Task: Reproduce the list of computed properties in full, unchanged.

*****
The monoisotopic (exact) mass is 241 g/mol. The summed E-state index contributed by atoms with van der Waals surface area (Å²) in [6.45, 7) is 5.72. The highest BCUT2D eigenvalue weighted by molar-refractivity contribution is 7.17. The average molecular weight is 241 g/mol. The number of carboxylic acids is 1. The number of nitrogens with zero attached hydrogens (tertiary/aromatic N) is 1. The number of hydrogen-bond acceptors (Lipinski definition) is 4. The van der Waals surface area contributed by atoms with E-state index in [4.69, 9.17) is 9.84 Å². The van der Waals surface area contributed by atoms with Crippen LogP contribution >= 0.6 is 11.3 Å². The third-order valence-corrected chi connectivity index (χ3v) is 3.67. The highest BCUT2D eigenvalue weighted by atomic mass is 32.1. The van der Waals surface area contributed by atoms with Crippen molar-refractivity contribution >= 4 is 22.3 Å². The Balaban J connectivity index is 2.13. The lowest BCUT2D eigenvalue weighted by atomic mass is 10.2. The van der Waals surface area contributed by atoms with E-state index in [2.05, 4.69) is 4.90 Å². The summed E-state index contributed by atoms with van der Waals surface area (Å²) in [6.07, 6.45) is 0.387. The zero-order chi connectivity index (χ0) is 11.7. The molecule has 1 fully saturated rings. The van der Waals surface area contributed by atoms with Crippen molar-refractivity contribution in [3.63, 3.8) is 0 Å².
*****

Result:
The monoisotopic (exact) mass is 241 g/mol. The summed E-state index contributed by atoms with van der Waals surface area (Å²) in [6.45, 7) is 5.72. The highest BCUT2D eigenvalue weighted by molar-refractivity contribution is 7.17. The average molecular weight is 241 g/mol. The number of carboxylic acids is 1. The number of nitrogens with zero attached hydrogens (tertiary/aromatic N) is 1. The number of hydrogen-bond acceptors (Lipinski definition) is 4. The van der Waals surface area contributed by atoms with E-state index in [4.69, 9.17) is 9.84 Å². The van der Waals surface area contributed by atoms with Crippen LogP contribution >= 0.6 is 11.3 Å². The third-order valence-corrected chi connectivity index (χ3v) is 3.67. The highest BCUT2D eigenvalue weighted by atomic mass is 32.1. The van der Waals surface area contributed by atoms with Crippen molar-refractivity contribution >= 4 is 22.3 Å². The Balaban J connectivity index is 2.13. The lowest BCUT2D eigenvalue weighted by atomic mass is 10.2. The van der Waals surface area contributed by atoms with E-state index in [2.05, 4.69) is 4.90 Å². The summed E-state index contributed by atoms with van der Waals surface area (Å²) in [6.07, 6.45) is 0.387. The zero-order chi connectivity index (χ0) is 11.7. The molecule has 1 fully saturated rings. The van der Waals surface area contributed by atoms with Crippen molar-refractivity contribution in [3.63, 3.8) is 0 Å².